The AAR MSRP H-II, Rule 1.15, defines terminology for various surface anomalies or defects, and provides descriptions of limits for roller bearing damage. Any parts that exhibit surface anomalies that exceed the inspection criteria and cannot be satisfactorily repaired, must be rejected.
Rule 1.15.5 describes limits for fatigue cracks, fatigue spalling, or flaking, and states (in part):
• Minute cracks in load-carrying surfaces that are a first indication of metal failure should be ground out […] to preclude spalling. Fatigue spalling or flaking originates as minute fatigue cracks, and eventually pieces of metal drop out. This occurs in the roller path of inner (cones) and outer (cups) rings and in the roller surface. The following are prohibited from entering service:
- Rollers with spalls or cracks.
- All unrepaired spalls on the inner and outer ring raceway […].
- Repaired spalls greater than 3/8 in. on any side by 1/8 in. deep […].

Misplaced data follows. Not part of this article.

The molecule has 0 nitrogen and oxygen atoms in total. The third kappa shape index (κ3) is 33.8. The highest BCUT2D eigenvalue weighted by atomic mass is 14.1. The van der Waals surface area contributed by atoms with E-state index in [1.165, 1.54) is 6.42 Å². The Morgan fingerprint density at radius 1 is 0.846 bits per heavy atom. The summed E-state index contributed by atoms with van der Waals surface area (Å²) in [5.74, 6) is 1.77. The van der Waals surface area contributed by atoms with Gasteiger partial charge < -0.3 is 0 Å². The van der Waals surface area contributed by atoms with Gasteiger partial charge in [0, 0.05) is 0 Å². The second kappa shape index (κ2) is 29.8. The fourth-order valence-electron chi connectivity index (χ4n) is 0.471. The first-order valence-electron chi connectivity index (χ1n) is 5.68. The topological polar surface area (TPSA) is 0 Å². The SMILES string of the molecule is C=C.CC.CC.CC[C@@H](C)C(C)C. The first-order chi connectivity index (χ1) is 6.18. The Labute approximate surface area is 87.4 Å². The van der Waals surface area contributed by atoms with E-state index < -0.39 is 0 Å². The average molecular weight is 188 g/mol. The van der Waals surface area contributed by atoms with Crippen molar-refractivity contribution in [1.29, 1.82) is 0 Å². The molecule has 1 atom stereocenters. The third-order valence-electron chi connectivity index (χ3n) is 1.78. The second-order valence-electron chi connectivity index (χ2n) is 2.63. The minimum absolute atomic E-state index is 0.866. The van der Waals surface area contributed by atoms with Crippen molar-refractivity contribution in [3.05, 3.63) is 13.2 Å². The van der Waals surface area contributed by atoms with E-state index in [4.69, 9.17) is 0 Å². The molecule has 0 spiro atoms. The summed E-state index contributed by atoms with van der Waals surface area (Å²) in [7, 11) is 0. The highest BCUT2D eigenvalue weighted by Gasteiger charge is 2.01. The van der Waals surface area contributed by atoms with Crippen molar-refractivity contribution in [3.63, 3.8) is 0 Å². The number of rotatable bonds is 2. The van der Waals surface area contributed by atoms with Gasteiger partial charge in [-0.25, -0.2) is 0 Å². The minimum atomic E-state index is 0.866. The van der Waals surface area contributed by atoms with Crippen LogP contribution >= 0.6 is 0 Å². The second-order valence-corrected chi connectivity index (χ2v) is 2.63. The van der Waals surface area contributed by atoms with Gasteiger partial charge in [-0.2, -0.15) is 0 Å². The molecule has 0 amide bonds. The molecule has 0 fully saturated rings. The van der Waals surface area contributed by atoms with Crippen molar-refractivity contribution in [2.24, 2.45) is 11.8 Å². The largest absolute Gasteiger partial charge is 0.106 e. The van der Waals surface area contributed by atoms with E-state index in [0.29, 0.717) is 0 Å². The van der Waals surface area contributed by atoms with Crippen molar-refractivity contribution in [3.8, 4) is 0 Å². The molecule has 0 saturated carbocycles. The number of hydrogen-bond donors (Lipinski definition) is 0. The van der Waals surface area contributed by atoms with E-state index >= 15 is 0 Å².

- More than two repaired spalls in a 2 in. circumferential section of the raceway.
- A bridge or separation less than 3/16 in. long between any two repaired spalls.
- Total number of repaired spalls exceeding six in any raceway.Footnote 7
Spalls on the cup and cone raceways are permitted to be repaired using approved methods provided that the repaired spalls measure less than 3/8 inch on any side by 1/8 inch deep.
Repaired spalls (old or new) must be marked with a suitable scribing tool in a location near the spall, but not on the raceway, by the approved shop performing the repair. For the cone, the repairs must be marked on the large diameter end face […].Footnote 8
Roller bearing L10 fatigue and service life